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Columnist: Is 2020 “The Year of the ‘Karen’” ?

Author Kristin Kline

Karen. You’ve met her. She’s the one who bought up all the toilet paper in Snohomish County in March and sold it by the square to her desperate neighbors. She darts in front of your car to steal the last parking spot at Haggen, buys 20 hand sanitizers in a two-per-customer store, and screams foul play at anyone who interferes.
Welcome to your first Pandemic and the cultural phenomenon of Karen. In a world of masks, social isolation, and economic hardship, a Karen is a person who manages to make bad things seem even worse by episodes of public temper tantrums, social media smear campaigns, and outright bad behavior.
Made famous in social media memes for increasing levels of self-entitled bad behavior, Karen will quickly strike back at this form of criticism. How could anyone dare to question her selfless acts of caring and community kinship? Just last week she let you know on social media that she drove by your lost puppy playing in the middle of a busy street (No time to stop! She tweets) and she just spent an extra ten minutes on a Facebook post detailing why you shouldn’t shop at a particular store because they posted a political sign of a candidate they don’t vote for.
Karen isn’t just female. There are male Karens, too. They come from all walks of life and aren’t defined by gender, political party, or religious affiliation. In fact, every honey badger I have ever met is named Karen. If there is ever a Civil War in this country, it will be started by two Karens from opposite political parties throwing punches at a Starbucks drive-thru.
Karens fall on all levels of the spectrum, from those who employ outright physical assaults to make a point (I’m looking at you, Walmart shopper who purposely ran your cart into a mask-less customer) to those who have just been under quarantine way too long and the effects of self-isolation are starting to erode patience and manners.
I have an alarming variety in my area who disclose private citizen’s names, addresses and license plates on social media if someone parks in the wrong place, votes for a different political party, or speaks out at a city council meeting with an opinion they do not like. They recruit other Karens to join up to deface property and “make a point.” If there is anything worse than one Karen, it is a pack of Karens determined to make an example out of a private citizen.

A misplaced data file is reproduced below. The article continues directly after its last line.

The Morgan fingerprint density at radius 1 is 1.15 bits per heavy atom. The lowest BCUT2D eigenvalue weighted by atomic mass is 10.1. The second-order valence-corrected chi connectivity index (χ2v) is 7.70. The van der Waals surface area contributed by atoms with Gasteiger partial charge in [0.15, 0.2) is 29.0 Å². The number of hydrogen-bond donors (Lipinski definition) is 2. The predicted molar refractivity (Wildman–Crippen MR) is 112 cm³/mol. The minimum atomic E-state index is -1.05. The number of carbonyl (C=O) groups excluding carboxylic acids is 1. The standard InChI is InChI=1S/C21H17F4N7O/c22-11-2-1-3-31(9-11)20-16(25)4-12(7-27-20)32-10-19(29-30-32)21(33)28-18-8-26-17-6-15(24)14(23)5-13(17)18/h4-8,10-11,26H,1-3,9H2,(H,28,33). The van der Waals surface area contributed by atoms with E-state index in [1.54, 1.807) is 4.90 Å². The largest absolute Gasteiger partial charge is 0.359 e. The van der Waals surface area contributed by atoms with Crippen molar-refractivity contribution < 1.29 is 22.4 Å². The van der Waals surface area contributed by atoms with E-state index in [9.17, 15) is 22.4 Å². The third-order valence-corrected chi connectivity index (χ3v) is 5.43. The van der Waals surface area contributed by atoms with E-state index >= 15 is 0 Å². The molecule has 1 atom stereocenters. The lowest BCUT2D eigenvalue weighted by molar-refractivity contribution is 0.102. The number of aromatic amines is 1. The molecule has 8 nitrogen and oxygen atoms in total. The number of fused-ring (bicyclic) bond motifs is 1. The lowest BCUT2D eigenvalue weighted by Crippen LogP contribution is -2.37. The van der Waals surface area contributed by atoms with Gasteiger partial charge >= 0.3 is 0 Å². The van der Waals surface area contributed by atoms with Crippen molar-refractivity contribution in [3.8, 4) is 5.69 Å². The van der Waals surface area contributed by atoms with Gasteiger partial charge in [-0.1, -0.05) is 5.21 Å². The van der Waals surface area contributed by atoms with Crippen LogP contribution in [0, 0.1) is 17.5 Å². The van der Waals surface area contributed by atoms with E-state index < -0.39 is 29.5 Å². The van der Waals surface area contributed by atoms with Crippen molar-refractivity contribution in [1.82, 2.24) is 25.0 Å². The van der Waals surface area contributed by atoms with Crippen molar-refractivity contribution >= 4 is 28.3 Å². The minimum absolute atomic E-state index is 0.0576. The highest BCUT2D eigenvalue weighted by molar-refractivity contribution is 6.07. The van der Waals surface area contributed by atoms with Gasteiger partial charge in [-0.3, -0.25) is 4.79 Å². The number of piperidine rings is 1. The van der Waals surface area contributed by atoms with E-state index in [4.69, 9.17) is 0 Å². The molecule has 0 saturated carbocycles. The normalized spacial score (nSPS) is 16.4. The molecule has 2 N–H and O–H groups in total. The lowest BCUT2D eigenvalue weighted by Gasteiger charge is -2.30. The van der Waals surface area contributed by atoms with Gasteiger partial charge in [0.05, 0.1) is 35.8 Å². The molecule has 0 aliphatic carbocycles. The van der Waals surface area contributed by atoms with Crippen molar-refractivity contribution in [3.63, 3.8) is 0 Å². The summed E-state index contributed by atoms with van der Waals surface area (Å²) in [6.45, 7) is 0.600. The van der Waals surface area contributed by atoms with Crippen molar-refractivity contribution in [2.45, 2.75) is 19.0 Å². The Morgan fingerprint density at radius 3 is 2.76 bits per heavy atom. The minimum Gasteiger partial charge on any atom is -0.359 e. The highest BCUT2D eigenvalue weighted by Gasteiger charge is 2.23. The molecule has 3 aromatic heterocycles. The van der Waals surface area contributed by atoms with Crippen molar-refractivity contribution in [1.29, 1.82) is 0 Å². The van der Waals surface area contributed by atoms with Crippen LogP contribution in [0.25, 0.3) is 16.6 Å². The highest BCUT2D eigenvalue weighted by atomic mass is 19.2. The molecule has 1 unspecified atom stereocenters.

Though I have not yet seen the results of the legal proceedings involving some of these actions, I have seen the social consequences and they are not pretty. We need to bond together as a community and help each other, not make the burdens of others harder.
So where did Karen come from? I had never heard of her prior to the Covid-19 pandemic. No one can say for sure, but all agree social media was her birthing place. I think she evolved like a Pokémon from the Sandy-esque soccer moms of the 2000’s as we were suddenly faced with the new problems and stress an increasingly digital world was creating.
In 2000 we all worried about the end of the world. Computer programmer Bill Gates failed to code a century date change in the worlds’ computers, and even the most respected news outlets of the time contemplated computers launching nuclear bombs at each other.
From Mayan calendars predicting the end of the world in 2012, social media platforms like Facebook and My Space opening up our private lives for public consumption, and the sudden realization that anything we do outside our homes can be posted on the internet without notice, appearances began to count in a way they never had before. With the arrival of Smart Phones, we became plugged into the internet and social media at all times.
During this period of great technological change, young Karen at home, being raised on a diet of dramatic reality television, supersized fries, and questionable choices. With increased time on social media, the implementation of questionable curriculum in schools written by non-experts, and the resulting frustration from all of the above, the perfect storm was created. And for some, her name was Karen.
Regardless of whatever cave, cradle, or double-cappuccino cup she crawled from, Karen has become the voice of the pandemic, her antics an outrageous addition to the political and social unrest our Country faces today. Karen will make her voice heard, even if she has to drown out your own to do so. Karen reinforces her right to cut in line, call out perceived wrongs, and boycott stores with each rub of hand sanitizer. I was remarking on this to my son when he stopped by to chat the other day, six feet apart, sitting in my garden. He was wearing a mask. I was not. Five months prior, I would have had many judgmental things to say about someone not wearing a mask in the middle of a pandemic.
I guess there is a bit of Karen in all of us.

Kristin Kline is from Snohomish and wrote occasional columns for the Tribune during the 2000s.



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